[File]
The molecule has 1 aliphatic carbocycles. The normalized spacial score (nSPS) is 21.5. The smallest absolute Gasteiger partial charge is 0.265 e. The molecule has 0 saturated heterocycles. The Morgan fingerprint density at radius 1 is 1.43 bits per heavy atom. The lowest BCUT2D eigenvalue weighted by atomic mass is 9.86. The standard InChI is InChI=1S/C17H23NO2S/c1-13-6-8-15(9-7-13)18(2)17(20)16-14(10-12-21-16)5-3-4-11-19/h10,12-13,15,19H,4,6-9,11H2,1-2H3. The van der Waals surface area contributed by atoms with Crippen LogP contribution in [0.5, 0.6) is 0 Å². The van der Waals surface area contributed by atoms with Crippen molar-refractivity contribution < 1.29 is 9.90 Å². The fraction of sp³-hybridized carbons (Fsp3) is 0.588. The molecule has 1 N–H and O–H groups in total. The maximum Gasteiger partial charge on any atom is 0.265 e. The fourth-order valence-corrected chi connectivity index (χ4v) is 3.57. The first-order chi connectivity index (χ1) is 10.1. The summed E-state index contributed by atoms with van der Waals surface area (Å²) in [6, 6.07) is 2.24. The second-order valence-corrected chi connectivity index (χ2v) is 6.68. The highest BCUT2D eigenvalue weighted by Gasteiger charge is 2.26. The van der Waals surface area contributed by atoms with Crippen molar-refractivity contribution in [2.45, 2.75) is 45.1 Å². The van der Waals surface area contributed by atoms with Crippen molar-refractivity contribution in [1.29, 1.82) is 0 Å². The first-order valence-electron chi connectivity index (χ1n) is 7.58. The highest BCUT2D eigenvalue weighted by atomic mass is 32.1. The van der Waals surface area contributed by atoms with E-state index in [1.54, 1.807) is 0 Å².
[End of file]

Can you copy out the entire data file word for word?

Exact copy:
The molecule has 1 aliphatic carbocycles. The normalized spacial score (nSPS) is 21.5. The smallest absolute Gasteiger partial charge is 0.265 e. The molecule has 0 saturated heterocycles. The Morgan fingerprint density at radius 1 is 1.43 bits per heavy atom. The lowest BCUT2D eigenvalue weighted by atomic mass is 9.86. The standard InChI is InChI=1S/C17H23NO2S/c1-13-6-8-15(9-7-13)18(2)17(20)16-14(10-12-21-16)5-3-4-11-19/h10,12-13,15,19H,4,6-9,11H2,1-2H3. The van der Waals surface area contributed by atoms with Crippen LogP contribution in [0.5, 0.6) is 0 Å². The van der Waals surface area contributed by atoms with Crippen molar-refractivity contribution < 1.29 is 9.90 Å². The fraction of sp³-hybridized carbons (Fsp3) is 0.588. The molecule has 1 N–H and O–H groups in total. The maximum Gasteiger partial charge on any atom is 0.265 e. The fourth-order valence-corrected chi connectivity index (χ4v) is 3.57. The first-order chi connectivity index (χ1) is 10.1. The summed E-state index contributed by atoms with van der Waals surface area (Å²) in [6, 6.07) is 2.24. The second-order valence-corrected chi connectivity index (χ2v) is 6.68. The highest BCUT2D eigenvalue weighted by Gasteiger charge is 2.26. The van der Waals surface area contributed by atoms with Crippen molar-refractivity contribution in [2.45, 2.75) is 45.1 Å². The van der Waals surface area contributed by atoms with Crippen molar-refractivity contribution in [1.29, 1.82) is 0 Å². The first-order valence-electron chi connectivity index (χ1n) is 7.58. The highest BCUT2D eigenvalue weighted by atomic mass is 32.1. The van der Waals surface area contributed by atoms with E-state index in [1.54, 1.807) is 0 Å².